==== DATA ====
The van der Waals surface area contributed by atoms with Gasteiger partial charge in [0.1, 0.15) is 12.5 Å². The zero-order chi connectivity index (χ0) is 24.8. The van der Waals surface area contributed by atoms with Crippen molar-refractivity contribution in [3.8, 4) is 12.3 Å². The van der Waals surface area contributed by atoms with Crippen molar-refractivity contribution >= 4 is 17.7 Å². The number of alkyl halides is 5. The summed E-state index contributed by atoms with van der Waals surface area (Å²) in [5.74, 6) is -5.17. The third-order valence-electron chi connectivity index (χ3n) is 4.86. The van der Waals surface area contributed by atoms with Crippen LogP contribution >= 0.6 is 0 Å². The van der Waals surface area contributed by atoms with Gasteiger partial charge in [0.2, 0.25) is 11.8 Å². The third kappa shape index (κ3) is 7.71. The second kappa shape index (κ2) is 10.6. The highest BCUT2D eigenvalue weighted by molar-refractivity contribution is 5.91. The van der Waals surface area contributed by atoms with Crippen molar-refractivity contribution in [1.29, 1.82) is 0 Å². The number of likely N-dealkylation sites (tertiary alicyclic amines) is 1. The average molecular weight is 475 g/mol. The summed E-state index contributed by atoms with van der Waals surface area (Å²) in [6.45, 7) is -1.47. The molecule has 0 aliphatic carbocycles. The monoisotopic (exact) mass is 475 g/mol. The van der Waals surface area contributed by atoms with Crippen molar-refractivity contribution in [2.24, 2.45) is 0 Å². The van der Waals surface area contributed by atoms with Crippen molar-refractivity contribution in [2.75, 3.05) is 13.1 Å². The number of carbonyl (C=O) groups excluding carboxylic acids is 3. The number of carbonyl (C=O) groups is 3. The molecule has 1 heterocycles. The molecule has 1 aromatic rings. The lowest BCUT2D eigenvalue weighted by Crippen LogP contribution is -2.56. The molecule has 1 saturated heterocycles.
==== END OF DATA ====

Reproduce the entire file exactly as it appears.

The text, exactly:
The van der Waals surface area contributed by atoms with Gasteiger partial charge in [0.1, 0.15) is 12.5 Å². The zero-order chi connectivity index (χ0) is 24.8. The van der Waals surface area contributed by atoms with Crippen molar-refractivity contribution in [3.8, 4) is 12.3 Å². The van der Waals surface area contributed by atoms with Crippen molar-refractivity contribution >= 4 is 17.7 Å². The number of alkyl halides is 5. The summed E-state index contributed by atoms with van der Waals surface area (Å²) in [5.74, 6) is -5.17. The third-order valence-electron chi connectivity index (χ3n) is 4.86. The van der Waals surface area contributed by atoms with Crippen LogP contribution >= 0.6 is 0 Å². The van der Waals surface area contributed by atoms with Gasteiger partial charge in [0.2, 0.25) is 11.8 Å². The third kappa shape index (κ3) is 7.71. The second kappa shape index (κ2) is 10.6. The highest BCUT2D eigenvalue weighted by molar-refractivity contribution is 5.91. The van der Waals surface area contributed by atoms with Crippen molar-refractivity contribution in [1.29, 1.82) is 0 Å². The number of likely N-dealkylation sites (tertiary alicyclic amines) is 1. The average molecular weight is 475 g/mol. The summed E-state index contributed by atoms with van der Waals surface area (Å²) in [6.45, 7) is -1.47. The molecule has 0 aliphatic carbocycles. The monoisotopic (exact) mass is 475 g/mol. The van der Waals surface area contributed by atoms with Crippen molar-refractivity contribution in [2.24, 2.45) is 0 Å². The van der Waals surface area contributed by atoms with Crippen molar-refractivity contribution in [2.75, 3.05) is 13.1 Å². The number of carbonyl (C=O) groups excluding carboxylic acids is 3. The number of carbonyl (C=O) groups is 3. The molecule has 1 heterocycles. The molecule has 1 aromatic rings. The lowest BCUT2D eigenvalue weighted by Crippen LogP contribution is -2.56. The molecule has 1 saturated heterocycles.